Polyvinyl alcohol

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Polyvinyl alcohol
Polyvinyl Alcohol Structural Formula V1.svg
Sample of Polyvinyl alcohol.jpg
Other names
PVOH; Poly(Ethenol), Ethenol, homopolymer; PVA; Polyviol; Vinol; Alvyl; Alcotex; Covol; Gelvatol; Lemol; Mowiol; Mowiflex, Alcotex, Elvanol, Gelvatol, Lemol, Mowiol, Nelfilcon A, Polyviol und Rhodoviol
  • none
ECHA InfoCard 100.121.648
E number E1203 (additional chemicals)
RTECS number
  • TR8100000
Density 1.19-1.31 g/cm3
Melting point 200 °C (392 °F; 473 K)
log P 0.26 [1]
1.477 @ 632 nm[2]
Safety data sheet External MSDS
NFPA 704 (fire diamond)
Flammability code 0: Will not burn. E.g. waterHealth code 0: Exposure under fire conditions would offer no hazard beyond that of ordinary combustible material. E.g. sodium chlorideReactivity code 0: Normally stable, even under fire exposure conditions, and is not reactive with water. E.g. liquid nitrogenSpecial hazards (white): no codeNFPA 704 four-colored diamond
Flash point 79.44 °C (174.99 °F; 352.59 K)
Lethal dose or concentration (LD, LC):
14,700 mg/kg (Mouse)
Except where otherwise noted, data are given for materials in their standard state (at 25 °C [77 °F], 100 kPa).
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Infobox references

Poly(vinyl alcohol) (PVOH, PVA, or PVAl) is a water-soluble synthetic polymer. It has the idealized formula [CH2CH(OH)]n. It is used in papermaking, textile warp sizing, as a thickener and emulsion stabilizer in pvac adhesives formulatons and a variety of coatings. It is colourless (white) and odorless. It is sometimes supplied as beads or as solutions in water.[3][4]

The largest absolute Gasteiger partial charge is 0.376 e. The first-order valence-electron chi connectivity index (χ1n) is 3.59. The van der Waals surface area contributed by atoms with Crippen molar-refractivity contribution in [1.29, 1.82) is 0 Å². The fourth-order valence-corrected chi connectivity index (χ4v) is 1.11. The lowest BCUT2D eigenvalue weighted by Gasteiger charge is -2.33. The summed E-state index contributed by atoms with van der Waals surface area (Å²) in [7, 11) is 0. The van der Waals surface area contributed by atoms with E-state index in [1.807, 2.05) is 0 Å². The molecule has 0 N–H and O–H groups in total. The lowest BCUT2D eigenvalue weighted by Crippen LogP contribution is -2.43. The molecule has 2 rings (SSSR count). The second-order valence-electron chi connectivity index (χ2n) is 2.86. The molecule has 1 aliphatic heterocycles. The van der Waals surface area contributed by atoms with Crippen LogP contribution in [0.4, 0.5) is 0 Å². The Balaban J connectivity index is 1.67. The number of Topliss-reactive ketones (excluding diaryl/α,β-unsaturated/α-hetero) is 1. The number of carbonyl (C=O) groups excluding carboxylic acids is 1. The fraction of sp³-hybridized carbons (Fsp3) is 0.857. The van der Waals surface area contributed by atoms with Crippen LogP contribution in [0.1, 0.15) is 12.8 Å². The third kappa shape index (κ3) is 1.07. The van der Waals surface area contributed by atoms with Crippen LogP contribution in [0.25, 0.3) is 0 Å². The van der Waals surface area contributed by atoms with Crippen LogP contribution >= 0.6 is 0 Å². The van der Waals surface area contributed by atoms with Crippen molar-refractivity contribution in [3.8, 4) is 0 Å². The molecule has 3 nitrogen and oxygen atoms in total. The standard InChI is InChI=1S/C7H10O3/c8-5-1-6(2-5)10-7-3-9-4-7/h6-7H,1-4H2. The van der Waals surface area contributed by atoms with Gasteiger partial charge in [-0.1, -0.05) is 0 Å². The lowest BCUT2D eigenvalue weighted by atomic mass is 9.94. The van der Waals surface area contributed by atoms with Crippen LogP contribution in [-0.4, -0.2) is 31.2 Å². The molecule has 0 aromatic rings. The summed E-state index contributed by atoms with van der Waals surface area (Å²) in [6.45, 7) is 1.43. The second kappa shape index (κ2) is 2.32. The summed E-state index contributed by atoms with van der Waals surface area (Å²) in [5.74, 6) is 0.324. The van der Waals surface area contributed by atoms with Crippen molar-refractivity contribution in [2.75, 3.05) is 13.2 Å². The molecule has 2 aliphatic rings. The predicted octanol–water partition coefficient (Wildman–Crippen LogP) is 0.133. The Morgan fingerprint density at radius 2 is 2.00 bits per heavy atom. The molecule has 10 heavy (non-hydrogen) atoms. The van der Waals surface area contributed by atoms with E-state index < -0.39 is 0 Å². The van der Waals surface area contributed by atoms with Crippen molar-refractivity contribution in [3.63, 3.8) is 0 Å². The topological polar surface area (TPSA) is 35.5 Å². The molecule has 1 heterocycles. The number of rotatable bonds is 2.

PVA is used in a variety of medical applications because of its biocompatibility, low tendency for protein adhesion, and low toxicity. Specific uses include cartilage replacements, contact lenses, and eye drops.[5] Polyvinyl alcohol is used as an aid in suspension polymerizations. Its largest application in China is its use as a protective colloid to make polyvinyl acetate dispersions. In Japan its major use is the production of vinylon fiber.[6] Another application is photographic film.[7]

Medically, it may also used as the embolic agent in a Uterine Fibroid Embolectomy (UFE) [8]

Polyvinyl acetals[edit]

Polyvinyl acetals are prepared by treating PVA with aldehydes. Butyraldehyde and formaldehyde afford polyvinyl butyral (PVB) and polyvinyl formal (PVF), respectively. Preparation of polyvinyl butyral is the largest use for polyvinyl alcohol in the U.S. and Western Europe.

Unlike most vinyl polymers, PVA is not prepared by polymerization of the corresponding monomer as the monomer, vinyl alcohol, is less thermodynamically stable with respect to its tautomer acetaldehyde.


PVA is prepared by hydrolysis of polyvinyl acetate.[3] Other vinyl ester-derived polymers are sometimes used, with formate, chloroacetate groups instead of acetate. The conversion of the polyesters is usually conducted by base-catalysed transesterification with ethanol:

[CH2CH(OAc)]n + C2H5OH → [CH2CH(OH)]n + C2H5OAc